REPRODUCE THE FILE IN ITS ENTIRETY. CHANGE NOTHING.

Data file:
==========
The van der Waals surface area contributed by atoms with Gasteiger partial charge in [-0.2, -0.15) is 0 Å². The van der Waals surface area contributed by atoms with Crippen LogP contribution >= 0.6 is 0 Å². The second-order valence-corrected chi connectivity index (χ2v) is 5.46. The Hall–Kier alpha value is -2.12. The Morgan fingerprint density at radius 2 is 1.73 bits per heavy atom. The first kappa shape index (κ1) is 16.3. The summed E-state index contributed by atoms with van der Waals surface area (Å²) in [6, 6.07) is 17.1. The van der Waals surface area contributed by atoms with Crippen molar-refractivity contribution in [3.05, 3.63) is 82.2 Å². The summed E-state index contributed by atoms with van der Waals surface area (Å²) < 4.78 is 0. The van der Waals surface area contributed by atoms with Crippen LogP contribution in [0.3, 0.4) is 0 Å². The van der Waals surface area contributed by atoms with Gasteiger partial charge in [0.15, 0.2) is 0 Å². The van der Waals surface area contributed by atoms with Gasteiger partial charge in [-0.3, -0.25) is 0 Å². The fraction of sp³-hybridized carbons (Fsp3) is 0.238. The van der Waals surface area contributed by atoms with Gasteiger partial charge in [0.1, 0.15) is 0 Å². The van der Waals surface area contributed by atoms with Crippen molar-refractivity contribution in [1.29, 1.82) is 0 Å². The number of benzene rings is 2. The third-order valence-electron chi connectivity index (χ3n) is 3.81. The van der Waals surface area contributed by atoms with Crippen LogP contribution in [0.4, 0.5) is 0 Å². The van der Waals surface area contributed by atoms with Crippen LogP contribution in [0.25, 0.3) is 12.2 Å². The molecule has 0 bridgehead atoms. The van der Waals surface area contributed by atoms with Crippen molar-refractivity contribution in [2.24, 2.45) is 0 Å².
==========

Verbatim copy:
The van der Waals surface area contributed by atoms with Gasteiger partial charge in [-0.2, -0.15) is 0 Å². The van der Waals surface area contributed by atoms with Crippen LogP contribution >= 0.6 is 0 Å². The second-order valence-corrected chi connectivity index (χ2v) is 5.46. The Hall–Kier alpha value is -2.12. The Morgan fingerprint density at radius 2 is 1.73 bits per heavy atom. The first kappa shape index (κ1) is 16.3. The summed E-state index contributed by atoms with van der Waals surface area (Å²) in [6, 6.07) is 17.1. The van der Waals surface area contributed by atoms with Crippen molar-refractivity contribution in [3.05, 3.63) is 82.2 Å². The summed E-state index contributed by atoms with van der Waals surface area (Å²) < 4.78 is 0. The van der Waals surface area contributed by atoms with Crippen LogP contribution in [0.3, 0.4) is 0 Å². The van der Waals surface area contributed by atoms with Gasteiger partial charge in [0.15, 0.2) is 0 Å². The van der Waals surface area contributed by atoms with Gasteiger partial charge in [-0.3, -0.25) is 0 Å². The fraction of sp³-hybridized carbons (Fsp3) is 0.238. The van der Waals surface area contributed by atoms with Gasteiger partial charge in [0.1, 0.15) is 0 Å². The van der Waals surface area contributed by atoms with Crippen molar-refractivity contribution in [1.29, 1.82) is 0 Å². The number of benzene rings is 2. The third-order valence-electron chi connectivity index (χ3n) is 3.81. The van der Waals surface area contributed by atoms with Crippen LogP contribution in [0.4, 0.5) is 0 Å². The van der Waals surface area contributed by atoms with Crippen LogP contribution in [0.25, 0.3) is 12.2 Å². The molecule has 0 bridgehead atoms. The van der Waals surface area contributed by atoms with Crippen molar-refractivity contribution in [2.24, 2.45) is 0 Å².